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Formulating the components of the hardy-weinberg equation

The probability rule we used in another module to predict genotype frequencies in the offspring generation of a specific population:

If every individual in a population has an equal probability of surviving and producing surviving offspring, then a genotype is expected to appear in the offspring generation with a frequency (probability) equal to the mathematical product of the frequency with which each allele that forms the genotype occurs in the population producing it.

can be use to generate a general formula for doing the same thing. That is, we can create a formula that describes how frequently particular genotypes will appear in the offspring generation when a population is not subject to an agent of evolution. This formula is known as the Hardy-Weinberg equation.

To do this, we will first generate the individual elements of the Hardy-Weinberg equation.

As the boxed rule above says, offspring genotype frequencies are calculated using parental allele frequencies. So imagine a population that has only two alleles for a given locus, A and a , and that in this population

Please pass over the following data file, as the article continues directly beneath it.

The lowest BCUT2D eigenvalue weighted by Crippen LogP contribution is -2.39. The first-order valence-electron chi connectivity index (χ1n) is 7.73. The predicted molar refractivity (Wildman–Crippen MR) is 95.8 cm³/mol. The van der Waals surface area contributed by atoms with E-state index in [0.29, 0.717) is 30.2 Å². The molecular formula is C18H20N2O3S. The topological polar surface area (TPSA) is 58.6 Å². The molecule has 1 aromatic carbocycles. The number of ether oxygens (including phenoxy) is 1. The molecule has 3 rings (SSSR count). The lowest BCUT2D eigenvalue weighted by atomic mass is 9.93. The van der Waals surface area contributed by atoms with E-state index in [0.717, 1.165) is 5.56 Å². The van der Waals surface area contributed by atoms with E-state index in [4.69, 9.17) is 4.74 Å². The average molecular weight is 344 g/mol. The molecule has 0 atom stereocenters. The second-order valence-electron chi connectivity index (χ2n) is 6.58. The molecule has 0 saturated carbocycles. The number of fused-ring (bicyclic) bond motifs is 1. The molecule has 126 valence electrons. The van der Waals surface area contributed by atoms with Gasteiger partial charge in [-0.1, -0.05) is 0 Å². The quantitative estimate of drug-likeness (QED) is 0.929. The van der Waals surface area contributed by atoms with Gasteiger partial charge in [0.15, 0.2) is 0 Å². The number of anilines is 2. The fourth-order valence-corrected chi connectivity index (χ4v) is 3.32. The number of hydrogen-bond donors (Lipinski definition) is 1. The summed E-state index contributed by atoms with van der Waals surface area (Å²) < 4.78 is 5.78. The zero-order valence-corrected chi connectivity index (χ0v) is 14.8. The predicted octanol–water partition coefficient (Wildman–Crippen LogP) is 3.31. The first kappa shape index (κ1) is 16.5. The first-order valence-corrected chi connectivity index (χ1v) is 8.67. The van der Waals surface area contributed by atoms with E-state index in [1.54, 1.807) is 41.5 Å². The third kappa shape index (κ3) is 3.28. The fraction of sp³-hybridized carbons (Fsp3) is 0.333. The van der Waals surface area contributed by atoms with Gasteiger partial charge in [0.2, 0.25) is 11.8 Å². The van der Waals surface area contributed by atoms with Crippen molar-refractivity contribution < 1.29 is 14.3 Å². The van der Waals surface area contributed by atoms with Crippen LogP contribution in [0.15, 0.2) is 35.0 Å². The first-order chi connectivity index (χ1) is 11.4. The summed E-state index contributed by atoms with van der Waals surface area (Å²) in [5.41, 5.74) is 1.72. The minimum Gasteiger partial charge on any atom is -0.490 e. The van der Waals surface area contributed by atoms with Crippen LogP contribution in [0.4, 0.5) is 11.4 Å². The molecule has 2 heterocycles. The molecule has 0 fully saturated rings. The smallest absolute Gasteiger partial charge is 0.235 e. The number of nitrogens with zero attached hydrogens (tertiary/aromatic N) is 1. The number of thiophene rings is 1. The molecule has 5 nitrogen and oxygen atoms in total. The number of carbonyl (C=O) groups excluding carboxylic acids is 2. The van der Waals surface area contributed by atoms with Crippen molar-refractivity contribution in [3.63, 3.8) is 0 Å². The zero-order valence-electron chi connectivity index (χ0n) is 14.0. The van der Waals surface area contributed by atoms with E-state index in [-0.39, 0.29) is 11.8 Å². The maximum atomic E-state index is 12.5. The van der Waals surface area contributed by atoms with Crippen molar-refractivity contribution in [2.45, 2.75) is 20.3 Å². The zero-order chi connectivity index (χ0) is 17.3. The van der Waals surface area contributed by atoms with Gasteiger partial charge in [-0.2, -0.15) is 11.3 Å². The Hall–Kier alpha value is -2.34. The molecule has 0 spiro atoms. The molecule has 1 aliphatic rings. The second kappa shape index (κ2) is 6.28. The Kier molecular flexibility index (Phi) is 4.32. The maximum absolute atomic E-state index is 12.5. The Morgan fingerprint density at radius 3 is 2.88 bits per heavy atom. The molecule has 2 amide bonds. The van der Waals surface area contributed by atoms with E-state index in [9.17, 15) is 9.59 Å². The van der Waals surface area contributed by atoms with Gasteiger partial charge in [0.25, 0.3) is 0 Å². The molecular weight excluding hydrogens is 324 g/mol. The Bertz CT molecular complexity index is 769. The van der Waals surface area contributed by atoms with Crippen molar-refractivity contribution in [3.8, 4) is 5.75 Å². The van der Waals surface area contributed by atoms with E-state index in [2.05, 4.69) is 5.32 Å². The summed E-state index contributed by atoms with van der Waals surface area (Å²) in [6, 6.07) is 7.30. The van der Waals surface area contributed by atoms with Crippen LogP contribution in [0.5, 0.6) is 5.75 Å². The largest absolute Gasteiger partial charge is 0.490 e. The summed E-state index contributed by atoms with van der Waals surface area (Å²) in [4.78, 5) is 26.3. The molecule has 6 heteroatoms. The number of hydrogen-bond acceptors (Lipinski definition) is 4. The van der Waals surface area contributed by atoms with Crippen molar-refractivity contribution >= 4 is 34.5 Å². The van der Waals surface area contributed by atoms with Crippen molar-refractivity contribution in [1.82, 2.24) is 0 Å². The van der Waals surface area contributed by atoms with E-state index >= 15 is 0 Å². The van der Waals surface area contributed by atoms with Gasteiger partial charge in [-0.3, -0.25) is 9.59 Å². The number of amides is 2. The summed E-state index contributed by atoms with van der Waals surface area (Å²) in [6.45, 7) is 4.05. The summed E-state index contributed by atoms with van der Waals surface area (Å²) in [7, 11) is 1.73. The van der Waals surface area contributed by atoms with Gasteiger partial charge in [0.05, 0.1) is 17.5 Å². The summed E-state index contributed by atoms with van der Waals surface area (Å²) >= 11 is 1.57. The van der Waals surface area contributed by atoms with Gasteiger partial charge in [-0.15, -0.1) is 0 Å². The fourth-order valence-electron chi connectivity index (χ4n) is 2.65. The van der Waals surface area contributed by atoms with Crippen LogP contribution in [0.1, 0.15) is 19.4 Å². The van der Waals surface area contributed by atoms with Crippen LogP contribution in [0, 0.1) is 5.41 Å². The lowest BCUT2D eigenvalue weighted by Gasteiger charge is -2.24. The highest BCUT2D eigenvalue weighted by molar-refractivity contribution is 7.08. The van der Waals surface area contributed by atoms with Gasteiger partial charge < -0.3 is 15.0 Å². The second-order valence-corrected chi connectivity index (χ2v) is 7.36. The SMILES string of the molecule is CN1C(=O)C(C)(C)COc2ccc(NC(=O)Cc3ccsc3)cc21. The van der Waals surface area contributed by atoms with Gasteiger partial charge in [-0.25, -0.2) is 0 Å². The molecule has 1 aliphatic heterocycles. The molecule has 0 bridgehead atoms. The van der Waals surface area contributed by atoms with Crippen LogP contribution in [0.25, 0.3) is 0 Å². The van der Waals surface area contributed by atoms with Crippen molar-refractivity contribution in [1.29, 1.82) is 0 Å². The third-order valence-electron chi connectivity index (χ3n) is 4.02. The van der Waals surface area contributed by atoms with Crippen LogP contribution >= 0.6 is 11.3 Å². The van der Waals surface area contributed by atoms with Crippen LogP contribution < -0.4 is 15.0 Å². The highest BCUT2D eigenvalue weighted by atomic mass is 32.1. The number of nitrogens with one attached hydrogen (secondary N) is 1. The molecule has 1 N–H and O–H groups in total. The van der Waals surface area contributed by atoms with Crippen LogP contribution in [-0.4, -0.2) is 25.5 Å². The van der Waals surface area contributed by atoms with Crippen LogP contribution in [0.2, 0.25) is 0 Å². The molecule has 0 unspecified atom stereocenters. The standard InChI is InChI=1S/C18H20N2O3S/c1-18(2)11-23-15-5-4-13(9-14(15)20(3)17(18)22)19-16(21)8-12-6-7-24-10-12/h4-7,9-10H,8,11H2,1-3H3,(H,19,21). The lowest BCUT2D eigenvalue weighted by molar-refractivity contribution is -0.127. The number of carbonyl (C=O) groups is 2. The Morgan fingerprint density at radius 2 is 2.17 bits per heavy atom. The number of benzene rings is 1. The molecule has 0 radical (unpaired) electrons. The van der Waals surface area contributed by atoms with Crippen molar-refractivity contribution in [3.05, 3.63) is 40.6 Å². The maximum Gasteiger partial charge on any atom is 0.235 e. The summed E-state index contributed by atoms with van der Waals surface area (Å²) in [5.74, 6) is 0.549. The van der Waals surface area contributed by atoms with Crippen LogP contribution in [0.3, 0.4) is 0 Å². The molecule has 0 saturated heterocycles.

• the A allele occurs with a frequency equal to p
  • the a allele occurs with a frequency equal to q

To make sure you understand these phrases, substitute a number for p or for q. For example, p might be 0.4 meaning that the A allele occurs in 40% of the population's loci for this gene.

Notice that, because only two alleles exist in the population for this locus, the frequencies of the A and a alleles, p and q respectively, must sum to 1, the equivalent of 100%. Or

  • p + q = 1

Also notice that, if we know the frequency of only one of the two alleles in a population, we can use simple algebra to work out the frequency of the second. For example, if we know p, the frequency of the A allele, then

  • q = 1 - p

And, of course, if we know q, the frequency of the a allele, then

  • p = 1 - q

To confirm your understanding of this relationship between the frequencies with which two alleles occur in a population when only two alleles exist for a given locus, answer the following questions.

Please explain in your own words why p + q must always equal 1 when only two alleles exist in a population for a given locus.

An example answer: I imagine a locus as slots for alleles. In diploid organisms, each individual will have two 'slots' or two loci for the particular gene of interest, one per chromosome. If only two alleles exist to fill every slot in this population, the slots that are not filled with one of those two alleles must be filled with the second. Consequently, if 50% of the slots are filled with A alleles, then the remaining 50% must be filled with a alleles to account for 100% of the population's loci. Because 50% is equivalent to a frequency of 0.5, then the frequency of the A allele or p equals 0.5 as does the frequency of the a allele or q so that p + q = 1.